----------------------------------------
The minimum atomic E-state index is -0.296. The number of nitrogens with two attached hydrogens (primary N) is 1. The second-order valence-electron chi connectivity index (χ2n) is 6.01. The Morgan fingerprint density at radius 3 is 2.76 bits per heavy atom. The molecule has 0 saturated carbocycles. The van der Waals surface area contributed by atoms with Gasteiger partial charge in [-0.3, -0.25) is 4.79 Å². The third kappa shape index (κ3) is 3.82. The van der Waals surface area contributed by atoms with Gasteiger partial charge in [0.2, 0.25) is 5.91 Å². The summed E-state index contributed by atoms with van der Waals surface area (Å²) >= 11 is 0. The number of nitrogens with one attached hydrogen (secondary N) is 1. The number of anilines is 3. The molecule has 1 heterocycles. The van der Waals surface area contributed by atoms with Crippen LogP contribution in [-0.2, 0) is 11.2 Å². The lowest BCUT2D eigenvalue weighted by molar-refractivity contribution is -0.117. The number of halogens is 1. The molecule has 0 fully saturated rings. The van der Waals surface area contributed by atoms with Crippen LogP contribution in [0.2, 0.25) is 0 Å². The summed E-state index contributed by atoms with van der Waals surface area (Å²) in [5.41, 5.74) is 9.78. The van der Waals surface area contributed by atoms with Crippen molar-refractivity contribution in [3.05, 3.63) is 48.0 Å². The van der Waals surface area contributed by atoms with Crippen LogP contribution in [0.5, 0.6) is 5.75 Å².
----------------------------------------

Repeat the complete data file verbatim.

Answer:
The minimum atomic E-state index is -0.296. The number of nitrogens with two attached hydrogens (primary N) is 1. The second-order valence-electron chi connectivity index (χ2n) is 6.01. The Morgan fingerprint density at radius 3 is 2.76 bits per heavy atom. The molecule has 0 saturated carbocycles. The van der Waals surface area contributed by atoms with Gasteiger partial charge in [-0.3, -0.25) is 4.79 Å². The third kappa shape index (κ3) is 3.82. The van der Waals surface area contributed by atoms with Gasteiger partial charge in [0.2, 0.25) is 5.91 Å². The summed E-state index contributed by atoms with van der Waals surface area (Å²) >= 11 is 0. The number of nitrogens with one attached hydrogen (secondary N) is 1. The number of anilines is 3. The molecule has 1 heterocycles. The van der Waals surface area contributed by atoms with Crippen LogP contribution in [-0.2, 0) is 11.2 Å². The lowest BCUT2D eigenvalue weighted by molar-refractivity contribution is -0.117. The number of halogens is 1. The molecule has 0 fully saturated rings. The van der Waals surface area contributed by atoms with Crippen LogP contribution in [0.2, 0.25) is 0 Å². The summed E-state index contributed by atoms with van der Waals surface area (Å²) in [5.41, 5.74) is 9.78. The van der Waals surface area contributed by atoms with Crippen molar-refractivity contribution in [3.05, 3.63) is 48.0 Å². The van der Waals surface area contributed by atoms with Crippen LogP contribution in [0.5, 0.6) is 5.75 Å².